Portland spending $200K on new Busy Streets pedestrian plan
City officials say a new pedestrian program will allow for more safely spaced-out transit and street use in East Portland.
The Portland Bureau of Transportation formally launched the Busy Streets initiative on Monday, Aug. 10 — with plans to create a series of elevated bus platforms, foot-and-pedal walkways and roomier street corners — for a total cost of $200,000.
"Using paint and plastic posts, we can get improvements on the ground in weeks instead of months, helping people stay 6 feet apart as they walk, bike or use a mobility device," the bureau said in an online announcement.
Commissioner Chloe Eudaly, who oversees PBOT, already has carved out protected street plazas for merchants and restaurateurs, and placed bollards and slow-down warning signs on bike-friendly streets in response to the novel coronavirus. The Busy Streets program, under the same umbrella, creates further changes billed as temporary.
Today, our Busy Streets Program is installing the first of 10 corner expansions at intersections in East Portland, making it easier for people to keep 6 ft apart as they walk, bike or catch a bus or MAX train during the pandemic.#OregonForward #WeGotThisPDX #PDXCovid19 pic.twitter.com/bZoeSHBRZe— Portland Bureau of Transportation (@PBOTinfo) August 12, 2020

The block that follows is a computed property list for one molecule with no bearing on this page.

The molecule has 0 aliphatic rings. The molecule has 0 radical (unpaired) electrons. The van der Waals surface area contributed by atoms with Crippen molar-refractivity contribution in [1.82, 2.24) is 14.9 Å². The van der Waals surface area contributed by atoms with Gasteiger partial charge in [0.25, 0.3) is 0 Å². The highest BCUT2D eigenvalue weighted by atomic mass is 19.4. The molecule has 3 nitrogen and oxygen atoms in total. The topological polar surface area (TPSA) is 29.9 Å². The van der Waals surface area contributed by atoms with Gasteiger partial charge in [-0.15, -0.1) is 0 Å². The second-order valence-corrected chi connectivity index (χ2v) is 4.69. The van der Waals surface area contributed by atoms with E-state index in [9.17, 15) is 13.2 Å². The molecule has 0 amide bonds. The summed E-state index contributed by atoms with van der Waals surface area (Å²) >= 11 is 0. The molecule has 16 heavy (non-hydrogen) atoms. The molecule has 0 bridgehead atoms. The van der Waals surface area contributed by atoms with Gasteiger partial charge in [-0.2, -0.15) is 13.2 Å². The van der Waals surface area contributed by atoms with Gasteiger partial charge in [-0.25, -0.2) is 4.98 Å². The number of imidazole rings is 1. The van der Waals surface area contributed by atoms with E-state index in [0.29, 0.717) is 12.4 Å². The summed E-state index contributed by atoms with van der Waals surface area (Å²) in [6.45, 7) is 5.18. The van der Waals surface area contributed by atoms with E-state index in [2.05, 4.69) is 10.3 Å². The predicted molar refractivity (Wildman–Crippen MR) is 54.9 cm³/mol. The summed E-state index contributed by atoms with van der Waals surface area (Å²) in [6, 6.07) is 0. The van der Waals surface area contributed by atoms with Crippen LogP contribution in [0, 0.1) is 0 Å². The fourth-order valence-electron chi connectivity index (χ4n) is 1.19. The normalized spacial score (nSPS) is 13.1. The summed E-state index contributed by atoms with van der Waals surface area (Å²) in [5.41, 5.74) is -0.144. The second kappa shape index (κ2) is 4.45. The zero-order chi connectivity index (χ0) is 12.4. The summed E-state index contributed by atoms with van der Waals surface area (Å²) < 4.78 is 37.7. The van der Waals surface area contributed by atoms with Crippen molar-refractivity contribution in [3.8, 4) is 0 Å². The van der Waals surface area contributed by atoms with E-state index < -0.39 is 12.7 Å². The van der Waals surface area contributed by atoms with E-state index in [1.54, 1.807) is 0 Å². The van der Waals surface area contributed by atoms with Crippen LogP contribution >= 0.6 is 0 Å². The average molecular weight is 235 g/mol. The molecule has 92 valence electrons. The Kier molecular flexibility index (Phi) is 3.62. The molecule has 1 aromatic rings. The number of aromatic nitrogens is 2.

The new asphalt platforms are on TriMet's Line 15, with one stop at Southeast Washington Street and 80th Avenue, and four more on Southeast Stark Street at 82nd, 90th, 92nd and 105th avenues.
The 10 corner expansions, which use paint and bollards to bulge out existing street corners, are located on Burnside, Halsey, Prescott, Stark and Washington streets at intersections between 76th and 148th avenues.
The expanded walkways, essentially adding a makeshift sidewalk, are on Stark and Washington streets between 84th and 106th avenues in the Gateway and Montavilla neighborhoods.
"Both districts not only have heavy pedestrian traffic, but include lots of places that people walk to, including services and jobs, many of which may not provide teleworking as an option," PBOT said.
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